Top 4 Weight Lifting Mistakes

Ever make a mistake in the gym?

In the following article, you will learn 4 of the top mistakes that gym-goers often make.


The world of weight lifting is huge. Believe me, I know that there is a lot of information to take in and it is extremely difficult to learn enough even to know what you are doing. As a beginner, jumping into this gigantic pool of knowledge and information can be very discouraging and even dangerous. This article is designed to help you avoid some of the basic mistakes that a lot of beginners run into. I will highlight some of the more common mistakes that beginners make, ranging from what you do in the gym, to diet and supplementation.

Remember that the forum is always there and we have tons of very experienced members that are willing to help you reach your goals. All it takes is a little effort and research and the rest of the help will come.

1. Overtraining

A common mistake is that having sessions lasting hours long or performing tons of the same exercises several days a week will get you better gains. “Less is more” when it comes to weight training. Remember that your central nervous system and joints come into the picture, and suffer a lot more from the abuse of weight training then your muscles.

Your muscles grow when you are resting, not when you are at the gym. This is because when you lift weights, you create tears in the muscle tissue. When you rest, the muscle repairs itself and becomes larger than before. How long it takes to repair will depend largely on your diet and how much sleep you get per night.

To help avoid overtraining, use some of the routines already on this site, and remember not to take an intermediate or advanced workout routine until you have more experience. About 3 months before an intermediate routine and several years before an advanced routine. Remember that it is also recommended that about every 12 weeks, you take a week off of weight training to heal any of those little nagging injuries and to give your central nervous system a break.

Realted overtraining article: Overtraining, Why Less Is More – By Shaun McEwan

2. Cheating

Cheating occurs when you are using a weight that is too heavy for you to lift, but you continue to lift the weight and sacrifice form to do it. You will see it all the time in gyms, people who lean back and throw their elbows foreword when doing bicep curls, people that bounce the bar off their chest when benching etc. This not only limits the gains you can make, but it also can lead to injury.

To help avoid cheating, learn how to properly perform an exercise, and train with that form using little to no weight to start. After you feel you have the form down, slowly bump up the weight until you can perform the exercise with the reps you need exactly the same way as you were performing with the little to no weight. Remember that although you should train to failure, you shouldn’t sacrifice form to do it.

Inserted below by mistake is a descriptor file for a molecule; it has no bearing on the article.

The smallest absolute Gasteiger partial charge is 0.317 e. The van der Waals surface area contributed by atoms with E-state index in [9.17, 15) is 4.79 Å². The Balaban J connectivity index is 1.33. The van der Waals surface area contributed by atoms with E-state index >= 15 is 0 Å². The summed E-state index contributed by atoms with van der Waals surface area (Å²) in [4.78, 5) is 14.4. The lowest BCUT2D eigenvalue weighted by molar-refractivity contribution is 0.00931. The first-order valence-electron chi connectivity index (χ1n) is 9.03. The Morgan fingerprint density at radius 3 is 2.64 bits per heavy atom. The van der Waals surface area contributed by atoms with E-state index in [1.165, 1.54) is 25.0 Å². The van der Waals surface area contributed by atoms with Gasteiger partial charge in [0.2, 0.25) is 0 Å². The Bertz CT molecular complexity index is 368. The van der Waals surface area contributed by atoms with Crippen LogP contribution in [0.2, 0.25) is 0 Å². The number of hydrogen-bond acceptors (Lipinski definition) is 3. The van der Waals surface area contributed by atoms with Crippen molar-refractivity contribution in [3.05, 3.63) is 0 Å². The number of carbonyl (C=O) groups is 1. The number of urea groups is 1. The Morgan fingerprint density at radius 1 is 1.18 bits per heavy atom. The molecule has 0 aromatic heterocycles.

If you want to maximize your training, you should know that on the fast concentric (positive) movement trains the nervous system; the slow eccentric (negative) movement trains the muscle. So you should perform the upward part of the movement fast, and the downward part of the movement slow. For example, when doing pull-ups, pull yourself up quickly, and slowly lower yourself down. This puts as much stress as possible on the muscle and teaches your nervous system how to lift a load.

Remember that cheating not only hinders your gains, but it makes you look foolish as well. Nobody likes to see some guy screaming as he hammer throws 70 pound dumbbells for his bicep routine.

3. Lifting Heavy Early

If you are under the age of 18, stick to the 8-12 rep range. Lifting weights higher then this can cause damage to growth. This is because as a teenager the growth plates on the end of the bones haven’t yet closed, and performing heavy maximum lifts can cause closure prematurely of these growth plates (epiphysis), and can also cause injuries to the bones themselves.

Combine this with the fact that most people starting out will not do well handling the immense load that is associated with low rep ranges, they will usually put themselves at risk of immediate danger, not only growth plate damage. Play it safe, and work with proper form and the results will come.

4. Using the low rep ranges to get big, training high reps to burn fat

This couldn’t be further from the truth. First off, diet plays the most important role in determining how shredded or how big you are. You can pound all the weight you want, if you eat crap you will look like crap. Second, to train for size, the 6-12 rep range is optimal. The low rep ranges train muscular strength, which helps little in increasing muscular size. Remember that fat burn is achieved mostly by cardio and high intensity weight training. This can mean low rest times, supersets etc.

Original article posted by Muscle and Strength


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